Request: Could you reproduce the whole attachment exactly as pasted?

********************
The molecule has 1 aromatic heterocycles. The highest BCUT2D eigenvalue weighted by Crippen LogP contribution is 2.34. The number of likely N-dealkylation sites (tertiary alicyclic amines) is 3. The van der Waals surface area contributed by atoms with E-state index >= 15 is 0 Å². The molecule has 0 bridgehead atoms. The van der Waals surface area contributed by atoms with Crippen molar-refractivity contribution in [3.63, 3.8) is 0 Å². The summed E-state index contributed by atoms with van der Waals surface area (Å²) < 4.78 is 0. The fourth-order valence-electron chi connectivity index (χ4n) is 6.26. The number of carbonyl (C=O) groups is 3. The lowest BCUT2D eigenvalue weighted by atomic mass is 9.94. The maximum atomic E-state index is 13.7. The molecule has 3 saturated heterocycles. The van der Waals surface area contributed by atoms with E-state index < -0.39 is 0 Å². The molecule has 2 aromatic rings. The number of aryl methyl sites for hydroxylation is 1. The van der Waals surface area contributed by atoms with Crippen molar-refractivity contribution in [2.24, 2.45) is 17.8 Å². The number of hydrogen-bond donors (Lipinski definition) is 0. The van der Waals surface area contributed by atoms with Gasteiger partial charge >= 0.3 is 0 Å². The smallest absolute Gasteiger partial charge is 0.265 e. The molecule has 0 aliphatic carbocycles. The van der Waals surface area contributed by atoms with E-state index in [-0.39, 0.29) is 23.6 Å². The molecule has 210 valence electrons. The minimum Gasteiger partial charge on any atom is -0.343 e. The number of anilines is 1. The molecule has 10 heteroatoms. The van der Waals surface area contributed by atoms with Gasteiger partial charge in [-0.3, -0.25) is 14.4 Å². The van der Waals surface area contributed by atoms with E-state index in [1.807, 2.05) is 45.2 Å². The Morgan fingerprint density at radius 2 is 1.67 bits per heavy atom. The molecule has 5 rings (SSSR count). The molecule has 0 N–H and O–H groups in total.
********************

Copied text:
The molecule has 1 aromatic heterocycles. The highest BCUT2D eigenvalue weighted by Crippen LogP contribution is 2.34. The number of likely N-dealkylation sites (tertiary alicyclic amines) is 3. The van der Waals surface area contributed by atoms with E-state index >= 15 is 0 Å². The molecule has 0 bridgehead atoms. The van der Waals surface area contributed by atoms with Crippen molar-refractivity contribution in [3.63, 3.8) is 0 Å². The summed E-state index contributed by atoms with van der Waals surface area (Å²) < 4.78 is 0. The fourth-order valence-electron chi connectivity index (χ4n) is 6.26. The number of carbonyl (C=O) groups is 3. The lowest BCUT2D eigenvalue weighted by atomic mass is 9.94. The maximum atomic E-state index is 13.7. The molecule has 3 saturated heterocycles. The van der Waals surface area contributed by atoms with E-state index < -0.39 is 0 Å². The molecule has 2 aromatic rings. The number of aryl methyl sites for hydroxylation is 1. The van der Waals surface area contributed by atoms with Crippen molar-refractivity contribution in [2.24, 2.45) is 17.8 Å². The number of hydrogen-bond donors (Lipinski definition) is 0. The van der Waals surface area contributed by atoms with Gasteiger partial charge >= 0.3 is 0 Å². The smallest absolute Gasteiger partial charge is 0.265 e. The molecule has 0 aliphatic carbocycles. The van der Waals surface area contributed by atoms with E-state index in [-0.39, 0.29) is 23.6 Å². The molecule has 210 valence electrons. The minimum Gasteiger partial charge on any atom is -0.343 e. The number of anilines is 1. The molecule has 10 heteroatoms. The van der Waals surface area contributed by atoms with Gasteiger partial charge in [-0.3, -0.25) is 14.4 Å². The van der Waals surface area contributed by atoms with E-state index in [1.807, 2.05) is 45.2 Å². The Morgan fingerprint density at radius 2 is 1.67 bits per heavy atom. The molecule has 5 rings (SSSR count). The molecule has 0 N–H and O–H groups in total.